For many people, going to a restaurant isn’t just about the food. It’s about the overall experience and atmosphere, and music plays a huge part in that. Having that perfect playlist can create the ideal ambiance. Some restaurants will play music far too loud, some allow the staff to pick, and some play the wrong music at the wrong time of day. All of these can result in an unpleasant experience for the customer.
Research has found that fast music increases the customer turnaround in restaurants, and slow music increases the individual customer’s spend. This is because loud, fast music increases excitement; meaning customers tend to eat faster. Similarly, slow music makes customers drink slower, eat fewer bites per minute and make them more likely to order that dessert, coffee, etc.
There is one very important criterion that should be the guiding force in determining the music to be played in your restaurant and that is determined by the personality of your restaurant. This does not mean the personality of the staff or owners. It should be the personality of the restaurant itself. Consider the décor and layout of the restaurant. What is the energy level of the restaurant? What type of personality does your menu have? Picture all of these and any other significant factors in your mind and ask yourself, “What type of music matches this?”
Time of Day
The time of day is another important factor to take into account when choosing music for your bar or restaurant. Your lunch crowd might prefer a more toned-down feeling whereas Fridays are fun, exciting, and loud. On weekends you have brunches which may need a more jazz feel and nighttime can fall under throwback songs from the 70s, 80s, and 90s.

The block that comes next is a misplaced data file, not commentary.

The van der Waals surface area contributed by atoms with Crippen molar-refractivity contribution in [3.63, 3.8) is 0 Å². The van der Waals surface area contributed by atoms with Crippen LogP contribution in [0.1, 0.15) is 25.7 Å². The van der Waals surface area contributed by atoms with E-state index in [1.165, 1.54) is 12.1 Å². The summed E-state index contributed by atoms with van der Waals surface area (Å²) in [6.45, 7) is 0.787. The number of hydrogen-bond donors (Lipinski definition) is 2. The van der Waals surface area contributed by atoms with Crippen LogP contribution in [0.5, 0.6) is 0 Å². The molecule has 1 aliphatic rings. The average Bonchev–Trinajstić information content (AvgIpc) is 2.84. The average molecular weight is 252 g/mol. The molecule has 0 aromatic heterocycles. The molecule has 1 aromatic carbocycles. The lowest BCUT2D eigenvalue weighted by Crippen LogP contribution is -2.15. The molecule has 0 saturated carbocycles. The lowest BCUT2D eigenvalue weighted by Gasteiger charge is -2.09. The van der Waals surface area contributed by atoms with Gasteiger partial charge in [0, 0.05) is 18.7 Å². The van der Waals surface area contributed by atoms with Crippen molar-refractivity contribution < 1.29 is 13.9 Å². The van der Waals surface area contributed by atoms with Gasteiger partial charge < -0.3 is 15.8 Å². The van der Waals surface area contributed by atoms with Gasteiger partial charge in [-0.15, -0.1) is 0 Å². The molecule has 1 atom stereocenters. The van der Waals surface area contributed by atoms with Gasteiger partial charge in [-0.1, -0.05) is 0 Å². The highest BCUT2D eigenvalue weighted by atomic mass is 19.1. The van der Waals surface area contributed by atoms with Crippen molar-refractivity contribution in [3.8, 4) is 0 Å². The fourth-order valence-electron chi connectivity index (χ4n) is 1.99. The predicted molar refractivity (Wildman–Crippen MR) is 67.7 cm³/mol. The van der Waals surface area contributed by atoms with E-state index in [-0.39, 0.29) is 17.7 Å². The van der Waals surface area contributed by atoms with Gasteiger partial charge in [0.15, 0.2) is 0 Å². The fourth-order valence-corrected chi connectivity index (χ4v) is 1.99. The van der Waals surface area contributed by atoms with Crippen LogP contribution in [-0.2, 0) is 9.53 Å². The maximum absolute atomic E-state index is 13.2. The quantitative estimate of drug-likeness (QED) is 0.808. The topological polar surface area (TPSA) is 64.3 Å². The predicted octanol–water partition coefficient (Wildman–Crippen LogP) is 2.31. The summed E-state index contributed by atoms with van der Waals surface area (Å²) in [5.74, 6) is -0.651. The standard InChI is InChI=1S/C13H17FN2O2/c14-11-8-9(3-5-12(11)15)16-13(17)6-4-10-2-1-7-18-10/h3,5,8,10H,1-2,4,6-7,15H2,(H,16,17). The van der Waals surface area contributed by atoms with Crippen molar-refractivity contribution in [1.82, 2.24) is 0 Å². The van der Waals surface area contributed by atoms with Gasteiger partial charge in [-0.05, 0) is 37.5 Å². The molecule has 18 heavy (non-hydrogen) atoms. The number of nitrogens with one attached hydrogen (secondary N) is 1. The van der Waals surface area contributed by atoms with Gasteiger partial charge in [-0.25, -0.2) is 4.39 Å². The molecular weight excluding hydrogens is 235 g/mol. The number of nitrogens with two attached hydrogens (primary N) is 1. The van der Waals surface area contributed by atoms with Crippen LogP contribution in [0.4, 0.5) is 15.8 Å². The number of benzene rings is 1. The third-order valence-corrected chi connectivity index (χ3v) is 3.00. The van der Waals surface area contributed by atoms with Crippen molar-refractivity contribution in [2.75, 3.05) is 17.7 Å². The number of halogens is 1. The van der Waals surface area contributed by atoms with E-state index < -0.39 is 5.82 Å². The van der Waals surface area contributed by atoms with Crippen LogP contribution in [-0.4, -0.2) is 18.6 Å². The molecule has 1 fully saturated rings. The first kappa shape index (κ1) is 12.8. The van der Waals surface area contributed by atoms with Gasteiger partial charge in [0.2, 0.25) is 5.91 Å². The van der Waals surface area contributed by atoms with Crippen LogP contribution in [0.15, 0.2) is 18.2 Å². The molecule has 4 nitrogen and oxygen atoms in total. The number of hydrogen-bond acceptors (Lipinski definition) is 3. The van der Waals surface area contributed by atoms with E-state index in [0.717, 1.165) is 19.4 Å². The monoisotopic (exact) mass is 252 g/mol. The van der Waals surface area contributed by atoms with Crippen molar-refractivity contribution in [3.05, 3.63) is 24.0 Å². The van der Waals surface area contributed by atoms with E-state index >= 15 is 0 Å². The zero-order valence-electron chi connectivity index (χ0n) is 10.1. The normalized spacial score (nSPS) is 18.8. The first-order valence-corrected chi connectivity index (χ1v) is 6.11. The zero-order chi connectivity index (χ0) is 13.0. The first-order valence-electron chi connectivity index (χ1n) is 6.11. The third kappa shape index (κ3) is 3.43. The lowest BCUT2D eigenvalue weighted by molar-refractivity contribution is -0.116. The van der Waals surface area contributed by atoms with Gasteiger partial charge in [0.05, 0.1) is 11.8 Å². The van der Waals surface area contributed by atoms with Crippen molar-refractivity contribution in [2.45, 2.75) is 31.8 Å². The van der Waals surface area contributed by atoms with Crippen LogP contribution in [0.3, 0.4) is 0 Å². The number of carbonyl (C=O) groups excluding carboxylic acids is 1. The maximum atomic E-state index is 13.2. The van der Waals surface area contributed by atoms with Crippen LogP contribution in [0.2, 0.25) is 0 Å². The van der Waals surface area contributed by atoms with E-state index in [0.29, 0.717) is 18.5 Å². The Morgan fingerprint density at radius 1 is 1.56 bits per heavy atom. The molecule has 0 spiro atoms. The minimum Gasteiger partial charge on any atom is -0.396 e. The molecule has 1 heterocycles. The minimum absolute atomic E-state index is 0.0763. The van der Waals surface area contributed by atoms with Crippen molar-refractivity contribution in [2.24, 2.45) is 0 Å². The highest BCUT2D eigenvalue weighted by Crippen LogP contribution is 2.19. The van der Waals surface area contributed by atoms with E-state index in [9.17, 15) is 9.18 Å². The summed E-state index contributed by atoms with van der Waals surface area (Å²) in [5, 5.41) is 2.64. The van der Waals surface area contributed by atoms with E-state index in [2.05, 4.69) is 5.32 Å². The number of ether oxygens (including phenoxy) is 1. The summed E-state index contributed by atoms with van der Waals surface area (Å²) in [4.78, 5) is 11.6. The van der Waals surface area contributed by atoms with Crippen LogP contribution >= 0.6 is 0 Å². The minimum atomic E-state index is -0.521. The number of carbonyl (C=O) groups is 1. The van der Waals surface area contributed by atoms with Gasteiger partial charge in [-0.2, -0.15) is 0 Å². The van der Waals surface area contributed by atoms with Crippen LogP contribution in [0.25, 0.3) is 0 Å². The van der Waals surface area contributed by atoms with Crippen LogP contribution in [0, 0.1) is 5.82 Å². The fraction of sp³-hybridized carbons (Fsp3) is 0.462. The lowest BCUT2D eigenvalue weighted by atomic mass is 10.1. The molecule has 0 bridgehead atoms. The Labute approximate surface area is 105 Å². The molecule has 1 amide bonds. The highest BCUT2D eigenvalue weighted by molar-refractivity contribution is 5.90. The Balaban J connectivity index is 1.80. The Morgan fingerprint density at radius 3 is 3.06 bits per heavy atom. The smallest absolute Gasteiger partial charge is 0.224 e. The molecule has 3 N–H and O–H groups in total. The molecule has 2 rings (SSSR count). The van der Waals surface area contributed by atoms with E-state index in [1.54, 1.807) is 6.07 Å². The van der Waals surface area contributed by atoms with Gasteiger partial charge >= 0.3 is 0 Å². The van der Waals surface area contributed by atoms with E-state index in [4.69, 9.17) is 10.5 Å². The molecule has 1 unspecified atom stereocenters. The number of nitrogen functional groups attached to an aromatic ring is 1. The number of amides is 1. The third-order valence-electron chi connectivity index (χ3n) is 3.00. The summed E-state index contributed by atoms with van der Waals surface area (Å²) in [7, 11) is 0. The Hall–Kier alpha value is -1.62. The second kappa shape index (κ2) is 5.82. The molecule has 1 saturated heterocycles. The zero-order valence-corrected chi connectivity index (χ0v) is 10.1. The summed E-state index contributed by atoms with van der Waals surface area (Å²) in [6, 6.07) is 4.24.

Pre-Made or People’s Choice
A dilemma when deciding to have music in your bar or restaurant is allowing your customers to choose or having a pre-selected list of songs ready to go. Always keep in mind that when customers get to choose, not everyone in the establishment will necessarily agree on the music choice. You have to be prepared for a negative response if the wrong song is chosen. Typically, this won’t happen if you have a jukebox selected with the genres relating to your business. When making your own playlist, try not to spend too much time on the “perfect” choices. Think about streaming the music through sites such as Pandora, Spotify or other music libraries. These services provide a wide selection of songs while sticking to a particular genre (or many!)
If staff is allowed to pick the music, it’s best to set ground rules. You don’t want music that’s going to offend or annoy your customers. This means no profanity, heavy metal, or rap – unless this fits in with the style of your restaurant, except for the profanity.
All music should be kept at a low level in the background. Your customers want to be friends with your restaurant, not enemies.
Article provided by Buzztime.
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